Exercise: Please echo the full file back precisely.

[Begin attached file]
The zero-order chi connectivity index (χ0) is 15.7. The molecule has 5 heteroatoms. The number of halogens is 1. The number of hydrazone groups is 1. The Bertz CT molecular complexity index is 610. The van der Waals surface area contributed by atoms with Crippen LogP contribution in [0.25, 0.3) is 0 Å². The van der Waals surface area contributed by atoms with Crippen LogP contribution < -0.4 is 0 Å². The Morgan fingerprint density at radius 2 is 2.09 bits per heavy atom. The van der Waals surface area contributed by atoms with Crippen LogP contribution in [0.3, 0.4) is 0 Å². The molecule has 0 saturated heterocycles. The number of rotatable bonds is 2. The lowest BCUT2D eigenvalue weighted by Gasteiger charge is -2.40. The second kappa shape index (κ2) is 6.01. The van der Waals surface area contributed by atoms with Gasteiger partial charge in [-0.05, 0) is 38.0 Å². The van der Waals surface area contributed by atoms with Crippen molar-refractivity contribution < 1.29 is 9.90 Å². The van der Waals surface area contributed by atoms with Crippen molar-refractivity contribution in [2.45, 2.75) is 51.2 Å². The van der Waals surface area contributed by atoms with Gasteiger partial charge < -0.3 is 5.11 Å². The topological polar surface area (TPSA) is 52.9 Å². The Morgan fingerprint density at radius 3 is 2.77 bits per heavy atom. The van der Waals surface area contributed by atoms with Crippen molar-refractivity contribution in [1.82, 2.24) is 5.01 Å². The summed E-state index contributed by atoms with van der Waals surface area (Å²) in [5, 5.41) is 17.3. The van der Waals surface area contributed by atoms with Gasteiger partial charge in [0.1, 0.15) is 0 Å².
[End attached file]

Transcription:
The zero-order chi connectivity index (χ0) is 15.7. The molecule has 5 heteroatoms. The number of halogens is 1. The number of hydrazone groups is 1. The Bertz CT molecular complexity index is 610. The van der Waals surface area contributed by atoms with Crippen LogP contribution in [0.25, 0.3) is 0 Å². The van der Waals surface area contributed by atoms with Crippen LogP contribution < -0.4 is 0 Å². The Morgan fingerprint density at radius 2 is 2.09 bits per heavy atom. The van der Waals surface area contributed by atoms with Crippen LogP contribution in [0.3, 0.4) is 0 Å². The molecule has 0 saturated heterocycles. The number of rotatable bonds is 2. The lowest BCUT2D eigenvalue weighted by Gasteiger charge is -2.40. The second kappa shape index (κ2) is 6.01. The van der Waals surface area contributed by atoms with Gasteiger partial charge in [-0.05, 0) is 38.0 Å². The van der Waals surface area contributed by atoms with Crippen molar-refractivity contribution < 1.29 is 9.90 Å². The van der Waals surface area contributed by atoms with Crippen molar-refractivity contribution in [2.45, 2.75) is 51.2 Å². The van der Waals surface area contributed by atoms with Gasteiger partial charge < -0.3 is 5.11 Å². The topological polar surface area (TPSA) is 52.9 Å². The Morgan fingerprint density at radius 3 is 2.77 bits per heavy atom. The van der Waals surface area contributed by atoms with Crippen molar-refractivity contribution in [1.82, 2.24) is 5.01 Å². The summed E-state index contributed by atoms with van der Waals surface area (Å²) in [5, 5.41) is 17.3. The van der Waals surface area contributed by atoms with Gasteiger partial charge in [0.1, 0.15) is 0 Å².